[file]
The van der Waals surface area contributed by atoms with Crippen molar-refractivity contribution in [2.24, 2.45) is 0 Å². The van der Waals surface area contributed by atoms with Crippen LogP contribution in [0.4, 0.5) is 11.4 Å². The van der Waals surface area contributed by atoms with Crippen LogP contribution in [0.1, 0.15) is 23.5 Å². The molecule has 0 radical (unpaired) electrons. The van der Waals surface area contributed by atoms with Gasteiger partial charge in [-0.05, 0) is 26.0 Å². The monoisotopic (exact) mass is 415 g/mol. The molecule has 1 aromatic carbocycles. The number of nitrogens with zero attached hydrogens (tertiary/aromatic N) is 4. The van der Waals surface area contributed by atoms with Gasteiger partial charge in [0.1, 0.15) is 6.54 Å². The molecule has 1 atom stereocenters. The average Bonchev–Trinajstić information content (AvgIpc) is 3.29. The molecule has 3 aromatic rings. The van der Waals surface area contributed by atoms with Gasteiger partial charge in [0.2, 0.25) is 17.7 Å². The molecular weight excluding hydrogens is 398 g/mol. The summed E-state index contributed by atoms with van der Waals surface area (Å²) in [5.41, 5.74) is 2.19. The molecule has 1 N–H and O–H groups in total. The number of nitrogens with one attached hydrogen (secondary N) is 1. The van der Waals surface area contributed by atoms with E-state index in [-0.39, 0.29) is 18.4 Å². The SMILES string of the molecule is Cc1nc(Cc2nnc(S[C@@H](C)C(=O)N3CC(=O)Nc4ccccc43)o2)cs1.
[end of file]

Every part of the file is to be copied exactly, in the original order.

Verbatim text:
The van der Waals surface area contributed by atoms with Crippen molar-refractivity contribution in [2.24, 2.45) is 0 Å². The van der Waals surface area contributed by atoms with Crippen LogP contribution in [0.4, 0.5) is 11.4 Å². The van der Waals surface area contributed by atoms with Crippen LogP contribution in [0.1, 0.15) is 23.5 Å². The molecule has 0 radical (unpaired) electrons. The van der Waals surface area contributed by atoms with Gasteiger partial charge in [-0.05, 0) is 26.0 Å². The monoisotopic (exact) mass is 415 g/mol. The molecule has 1 aromatic carbocycles. The number of nitrogens with zero attached hydrogens (tertiary/aromatic N) is 4. The van der Waals surface area contributed by atoms with Gasteiger partial charge in [0.1, 0.15) is 6.54 Å². The molecule has 1 atom stereocenters. The average Bonchev–Trinajstić information content (AvgIpc) is 3.29. The molecule has 3 aromatic rings. The van der Waals surface area contributed by atoms with Gasteiger partial charge in [0.2, 0.25) is 17.7 Å². The molecular weight excluding hydrogens is 398 g/mol. The summed E-state index contributed by atoms with van der Waals surface area (Å²) in [5.41, 5.74) is 2.19. The molecule has 1 N–H and O–H groups in total. The number of nitrogens with one attached hydrogen (secondary N) is 1. The van der Waals surface area contributed by atoms with E-state index in [-0.39, 0.29) is 18.4 Å². The SMILES string of the molecule is Cc1nc(Cc2nnc(S[C@@H](C)C(=O)N3CC(=O)Nc4ccccc43)o2)cs1.